By APC Geneva,Published on
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From 6 to 23 June, the United Nations Human Rights Council (HRC) held its 35th session, with debates on the situation of human rights worldwide. From harassment of human rights defenders and civil society activists, to crackdowns on freedom of expression and media freedom, to the threats faced by women and girls under conflict, a diversity of issues were highlighted.
As we pointed out with our pre-session brief "Internet at the Human Rights Council 35th session", a number of internet-related rights issues are on the agenda at the HRC’s June session. In particular, the UN Special Rapporteur on the promotion and protection of the right to freedom of opinion and expression, David Kaye, focused his annual HRC report on examining the role of the state and the digital access sector in ensuring freedom of expression online. In addition, the Office of the High Commissioner for Human Rights(OHCHR) released its report on bridging the gender digital divide from a human rights perspective, contributing substantively to the global debate on how to empower women through ICTs.
To raise awareness and deepen the debate on these critical issues within the HRC community, APC participated in HRC35, organising several side events. Together with ARTICLE 19, Access Now, Privacy International, and the Permanent Missions of Sweden, Germany, Austria, Brazil, Mexico and Lichtenstein, APC organised and spoke on a panel on "Digital Access, Shutdowns and Surveillance" to discuss Kaye’s report.
Kaye shared key findings from his report, which details how internet shutdowns violate international human rights law and examines the role of the digital access sector more broadly. Last year, with resolution 32/13, the HRC unequivocally condemned internet shutdowns, but since the resolution, at least 15 states have implemented internet shutdowns, including Kashmir, Cameroon and India (which has undergone 20 in 2017), for reasons that go from preserving public order and national security to “preventing students from copying in exams”, lawyer and APC-IMPACT project coordinator Gayatri Khandadhai highlighted. The panellists discussed how ordinary citizens experience internet shutdowns, and raised the connection between internet shutdowns and the domino effect they have on freedom of assembly, association and on economic, social and cultural rights, especially the rights to health and education, which are severely hit. Julie Owono from Internet Sans Frontières noted that many of the companies that violate users rights in Africa are subsidiaries of companies based outside of Africa (for example, in Europe) and questioned the human rights obligations of the states where those companies are based.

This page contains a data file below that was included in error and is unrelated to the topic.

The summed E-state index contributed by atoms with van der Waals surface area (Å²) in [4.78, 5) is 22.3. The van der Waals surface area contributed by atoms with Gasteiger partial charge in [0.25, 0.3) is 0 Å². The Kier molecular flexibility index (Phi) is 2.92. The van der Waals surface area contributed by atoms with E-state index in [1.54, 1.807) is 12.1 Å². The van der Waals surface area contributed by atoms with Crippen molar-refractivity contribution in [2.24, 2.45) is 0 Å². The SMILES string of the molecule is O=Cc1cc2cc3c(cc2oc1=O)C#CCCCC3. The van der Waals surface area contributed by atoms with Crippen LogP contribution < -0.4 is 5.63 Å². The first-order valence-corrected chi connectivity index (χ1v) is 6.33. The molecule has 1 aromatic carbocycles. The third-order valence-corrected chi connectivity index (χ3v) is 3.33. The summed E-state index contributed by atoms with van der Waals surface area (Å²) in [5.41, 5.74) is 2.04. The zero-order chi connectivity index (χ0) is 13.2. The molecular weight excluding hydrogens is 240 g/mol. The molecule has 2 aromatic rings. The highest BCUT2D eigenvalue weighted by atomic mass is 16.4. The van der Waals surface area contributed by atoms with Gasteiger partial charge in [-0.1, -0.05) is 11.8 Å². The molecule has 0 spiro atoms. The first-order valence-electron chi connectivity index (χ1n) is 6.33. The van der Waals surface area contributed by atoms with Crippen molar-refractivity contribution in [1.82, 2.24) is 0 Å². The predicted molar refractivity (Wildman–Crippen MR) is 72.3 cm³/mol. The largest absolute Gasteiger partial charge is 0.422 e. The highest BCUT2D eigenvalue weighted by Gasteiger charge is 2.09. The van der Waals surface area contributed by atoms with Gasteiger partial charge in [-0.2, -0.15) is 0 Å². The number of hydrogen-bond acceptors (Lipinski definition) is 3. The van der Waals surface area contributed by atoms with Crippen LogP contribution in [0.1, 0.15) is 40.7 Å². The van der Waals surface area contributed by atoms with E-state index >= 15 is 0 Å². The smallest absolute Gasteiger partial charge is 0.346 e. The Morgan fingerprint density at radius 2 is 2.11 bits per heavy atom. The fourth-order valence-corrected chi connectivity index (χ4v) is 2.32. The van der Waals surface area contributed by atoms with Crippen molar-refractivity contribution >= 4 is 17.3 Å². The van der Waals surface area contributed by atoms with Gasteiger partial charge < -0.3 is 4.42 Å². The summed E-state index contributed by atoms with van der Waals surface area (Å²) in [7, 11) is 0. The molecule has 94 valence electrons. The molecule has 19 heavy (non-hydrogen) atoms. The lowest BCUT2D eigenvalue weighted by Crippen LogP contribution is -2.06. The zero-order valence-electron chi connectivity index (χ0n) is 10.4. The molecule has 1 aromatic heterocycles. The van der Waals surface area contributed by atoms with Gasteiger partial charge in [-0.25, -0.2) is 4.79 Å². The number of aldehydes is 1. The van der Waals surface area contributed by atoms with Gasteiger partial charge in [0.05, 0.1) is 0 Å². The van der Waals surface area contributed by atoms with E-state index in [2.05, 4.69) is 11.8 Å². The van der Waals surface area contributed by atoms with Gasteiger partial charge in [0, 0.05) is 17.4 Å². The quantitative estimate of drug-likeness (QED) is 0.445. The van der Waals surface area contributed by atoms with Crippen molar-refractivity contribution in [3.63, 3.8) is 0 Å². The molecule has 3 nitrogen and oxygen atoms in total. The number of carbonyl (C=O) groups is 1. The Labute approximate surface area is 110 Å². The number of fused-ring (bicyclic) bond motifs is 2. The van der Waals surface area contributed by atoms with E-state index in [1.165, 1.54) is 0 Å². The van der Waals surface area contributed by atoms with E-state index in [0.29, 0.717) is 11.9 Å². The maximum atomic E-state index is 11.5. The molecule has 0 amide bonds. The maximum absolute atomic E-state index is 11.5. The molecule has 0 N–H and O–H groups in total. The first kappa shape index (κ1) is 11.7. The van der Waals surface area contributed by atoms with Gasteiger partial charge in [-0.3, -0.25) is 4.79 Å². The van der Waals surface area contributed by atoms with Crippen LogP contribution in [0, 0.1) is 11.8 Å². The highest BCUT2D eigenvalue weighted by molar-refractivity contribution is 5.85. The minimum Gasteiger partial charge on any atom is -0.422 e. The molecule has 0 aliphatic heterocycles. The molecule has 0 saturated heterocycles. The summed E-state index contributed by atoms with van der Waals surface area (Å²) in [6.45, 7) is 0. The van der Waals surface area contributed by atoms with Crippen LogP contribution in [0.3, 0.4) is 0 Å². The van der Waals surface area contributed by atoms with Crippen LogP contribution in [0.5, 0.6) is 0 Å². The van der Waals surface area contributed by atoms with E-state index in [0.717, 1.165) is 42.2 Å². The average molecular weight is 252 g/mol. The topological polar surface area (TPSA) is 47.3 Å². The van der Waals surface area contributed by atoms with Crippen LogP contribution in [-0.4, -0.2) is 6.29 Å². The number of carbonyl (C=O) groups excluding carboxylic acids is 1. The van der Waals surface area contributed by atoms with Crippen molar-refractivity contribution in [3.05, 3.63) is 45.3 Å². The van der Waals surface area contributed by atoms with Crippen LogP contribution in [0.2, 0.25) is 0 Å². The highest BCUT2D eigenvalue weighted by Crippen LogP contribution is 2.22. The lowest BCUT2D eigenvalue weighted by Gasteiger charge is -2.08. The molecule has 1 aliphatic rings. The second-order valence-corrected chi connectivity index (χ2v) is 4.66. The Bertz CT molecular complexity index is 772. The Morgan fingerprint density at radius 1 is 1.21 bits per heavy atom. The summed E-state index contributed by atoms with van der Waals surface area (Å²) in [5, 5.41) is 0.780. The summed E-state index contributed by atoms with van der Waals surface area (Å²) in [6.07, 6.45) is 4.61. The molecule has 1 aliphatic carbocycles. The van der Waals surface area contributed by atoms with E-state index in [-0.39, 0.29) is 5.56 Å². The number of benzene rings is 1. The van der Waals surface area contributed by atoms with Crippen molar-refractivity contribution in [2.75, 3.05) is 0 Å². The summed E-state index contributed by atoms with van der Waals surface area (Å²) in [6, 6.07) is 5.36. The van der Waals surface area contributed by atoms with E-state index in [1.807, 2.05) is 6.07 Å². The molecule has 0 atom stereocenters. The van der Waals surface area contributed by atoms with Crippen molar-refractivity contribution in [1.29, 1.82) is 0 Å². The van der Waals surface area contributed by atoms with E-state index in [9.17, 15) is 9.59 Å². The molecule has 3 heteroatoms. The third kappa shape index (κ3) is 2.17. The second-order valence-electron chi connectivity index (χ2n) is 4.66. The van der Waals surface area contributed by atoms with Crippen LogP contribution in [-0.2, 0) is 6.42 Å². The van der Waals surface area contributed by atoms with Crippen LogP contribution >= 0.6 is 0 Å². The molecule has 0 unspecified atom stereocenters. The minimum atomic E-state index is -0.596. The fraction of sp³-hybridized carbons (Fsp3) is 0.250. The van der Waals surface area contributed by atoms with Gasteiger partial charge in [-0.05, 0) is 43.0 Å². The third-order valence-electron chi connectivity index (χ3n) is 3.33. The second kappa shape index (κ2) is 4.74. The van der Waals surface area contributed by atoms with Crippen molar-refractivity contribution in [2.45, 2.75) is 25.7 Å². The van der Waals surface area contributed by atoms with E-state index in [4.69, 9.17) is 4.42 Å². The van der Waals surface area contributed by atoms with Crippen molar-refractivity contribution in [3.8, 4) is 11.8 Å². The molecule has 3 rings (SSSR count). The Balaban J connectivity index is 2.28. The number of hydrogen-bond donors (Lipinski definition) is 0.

Representatives of the private sector shared some of the initiatives they have taken to deal with government requests for access to user data and orders to interrupt service. They outlined a number of challenges that they face in upholding their responsibility to respect human rights, awareness and understanding within all levels of the company, increasing transparency around their decisions, while respecting the privacy of users, and ensuring the safety of local employees who may face physical intimidation. “The HRC must continue to send out the message that network shutdowns are undesirable and unacceptable,” Khandadhai concluded.
Internet shutdowns, and other crackdowns against freedom of expression and media freedom, continue to increase particularly in regions like South Asia, where APC has a strong focus. APC and FORUM-ASIA organised a side event "Freedom of Expression in South Asia", where participants highlighted the deteriorating situation for freedom of expression in countries like India, Maldives and Pakistan, where a steep rise in nationalist agenda is causing censorship and backlash throughout the region, a crackdown on secular and liberal speech which affect all art and artistic expression, attacks on journalists, and new laws and re-interpretation of old laws that legitimise these unreasonable restrictions. “States in the region end up inspiring one another,” the participants noted. The event also discussed and honoured human rights defenders, journalists and civil society activists such as Yameen Rashid, killed in the Maldives in a context of increasing repression of dissent around the globe.